The Caiqueto’s were the first residents of Aruba. In 1634, a colony of Europeans settled down to settle on horse breeding, which was the only activity deemed economically viable in an archipelago declared unusable by the Spaniards. The Caiqueto’s were exploited as slaves and sold by the Spaniards, who called the island “Española”.
After the end of the peace after the Thirty Years’ War (1648), the Netherlands ” Aruba, Bonaire and Curaçao ” were “granted”. Quite a bit of labor was needed to keep the cattle breeding even in Aruba, which explains why it was recorded that only 12% of the population was of African descent when abolishing slavery.
At the beginning of this century, the establishment of large refineries led to greater immigration of specialized labor, mainly from the United States, and also led to higher wages, which in turn led to conflicts between Aruba and Curaçao.
In 1971, the Aruban People’s Party, which had been led by nationalist, anti-Dutch and anti-Curaçao Prime Minister Henny Eman, split, forming the Aruba Patriotic Party, which opposes the Aruban detachment, and the People’s Movement, which represents the radical sector, led by Gilberto “Betico” Croes, who are in favor of the individual islands’ free opportunities to introduce their own constitutions, including declaring themselves independent.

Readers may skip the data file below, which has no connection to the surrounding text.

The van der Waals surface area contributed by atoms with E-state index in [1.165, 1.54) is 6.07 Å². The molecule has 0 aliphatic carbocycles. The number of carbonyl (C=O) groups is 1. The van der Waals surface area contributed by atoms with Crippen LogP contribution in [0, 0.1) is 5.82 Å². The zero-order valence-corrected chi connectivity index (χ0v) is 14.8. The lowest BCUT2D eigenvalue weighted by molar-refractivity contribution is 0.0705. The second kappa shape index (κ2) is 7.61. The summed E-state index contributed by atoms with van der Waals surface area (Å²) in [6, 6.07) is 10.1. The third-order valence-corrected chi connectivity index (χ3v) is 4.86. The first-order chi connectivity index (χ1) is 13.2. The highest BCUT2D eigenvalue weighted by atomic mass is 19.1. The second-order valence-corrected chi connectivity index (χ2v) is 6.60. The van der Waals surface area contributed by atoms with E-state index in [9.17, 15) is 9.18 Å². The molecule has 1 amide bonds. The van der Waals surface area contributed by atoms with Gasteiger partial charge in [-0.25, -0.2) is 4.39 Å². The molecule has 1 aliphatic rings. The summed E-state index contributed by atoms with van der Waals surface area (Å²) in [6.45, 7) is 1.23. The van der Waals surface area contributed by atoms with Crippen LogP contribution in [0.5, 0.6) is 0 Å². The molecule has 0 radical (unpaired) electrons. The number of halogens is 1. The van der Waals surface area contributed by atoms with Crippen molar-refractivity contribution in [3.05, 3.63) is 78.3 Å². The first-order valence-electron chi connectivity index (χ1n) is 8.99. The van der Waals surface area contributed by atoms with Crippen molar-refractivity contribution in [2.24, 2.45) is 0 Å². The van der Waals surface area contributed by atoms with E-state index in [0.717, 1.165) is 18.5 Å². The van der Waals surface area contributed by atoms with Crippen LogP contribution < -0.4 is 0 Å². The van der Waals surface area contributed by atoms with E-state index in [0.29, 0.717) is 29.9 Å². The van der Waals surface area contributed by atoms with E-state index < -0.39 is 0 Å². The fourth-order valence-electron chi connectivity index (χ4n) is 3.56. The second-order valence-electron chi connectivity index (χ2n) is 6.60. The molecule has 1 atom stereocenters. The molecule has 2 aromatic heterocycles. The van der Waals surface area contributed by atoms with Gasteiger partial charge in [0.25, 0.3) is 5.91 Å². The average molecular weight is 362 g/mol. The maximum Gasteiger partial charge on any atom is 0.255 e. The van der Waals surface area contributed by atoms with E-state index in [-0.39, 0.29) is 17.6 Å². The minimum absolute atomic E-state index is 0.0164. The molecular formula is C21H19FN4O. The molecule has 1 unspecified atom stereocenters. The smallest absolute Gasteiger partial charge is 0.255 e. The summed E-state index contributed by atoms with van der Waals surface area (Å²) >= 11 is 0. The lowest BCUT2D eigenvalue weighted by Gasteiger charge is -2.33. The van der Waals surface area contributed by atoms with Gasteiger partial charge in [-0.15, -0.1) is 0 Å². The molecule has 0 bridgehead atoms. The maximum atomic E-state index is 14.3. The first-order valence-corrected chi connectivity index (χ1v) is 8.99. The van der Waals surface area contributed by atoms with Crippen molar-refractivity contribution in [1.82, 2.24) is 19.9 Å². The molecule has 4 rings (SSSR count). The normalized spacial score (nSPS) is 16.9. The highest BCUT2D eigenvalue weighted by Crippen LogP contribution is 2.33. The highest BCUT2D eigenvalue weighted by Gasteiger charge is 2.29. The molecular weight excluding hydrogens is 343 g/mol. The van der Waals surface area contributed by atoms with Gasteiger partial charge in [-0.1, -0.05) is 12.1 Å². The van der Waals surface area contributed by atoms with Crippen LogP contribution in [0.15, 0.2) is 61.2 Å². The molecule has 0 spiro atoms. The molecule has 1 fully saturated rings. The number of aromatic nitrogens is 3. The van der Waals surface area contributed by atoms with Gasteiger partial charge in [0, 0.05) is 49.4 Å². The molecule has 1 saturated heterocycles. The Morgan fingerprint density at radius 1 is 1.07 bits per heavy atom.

In 1979, the Antiyas Nobo Movement, which had supporters on all the islands, obtained absolute majority in Curacao and in a coalition with the People’s Movement and Bonaire Patriotic Union, formed the first center-left government in the history of the islands. The Antiyas Nobo Movement proposed a federation, but widespread self-government for the individual island, while the People’s Choice Movement insisted on a complete detachment for Aruba. The discrepancies led to the dissolution of the government coalition in 1981.
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In 1983, the Netherlands agreed to grant Aruba a special status, valid from 1986, according to which the Dutch throne appoints a governor and that the island receives its own flag. Parliament, which is part of a 21-room one-room system, is elected by the Aruban. In the 1985 elections, the People’s Election Movement won eight seats, while the Aruba People’s Party 7, which through an alliance with 3 smaller parties sitting on the remaining 6 seats, formed government with Eman as prime minister. Croes passed away on death in 1986, in an unresolved accident.
In the 1989 elections, the People’s Movement gained 10 seats, the Aruba People’s Party 8, while the 3 smaller parties in government cooperation got one seat each. The Prime Minister, Nelson Oduber, is advocating a continued association with the Netherlands.
Aruba’s economy has “back cover” via Dutch loans. Rum and tobacco are exported, but 98.9% of exports come from the refining of Venezuelan oil. The owner of the refinery, Exxon, withdrew from the country in 1985, leaving the island in a financial morass. With an unemployment rate of 20%, the government was forced to focus on tourism, which from that point on has contributed 35% of the gross domestic product. In the years that followed, efforts were made to reduce tourism dependency and to launch industrial promotion projects.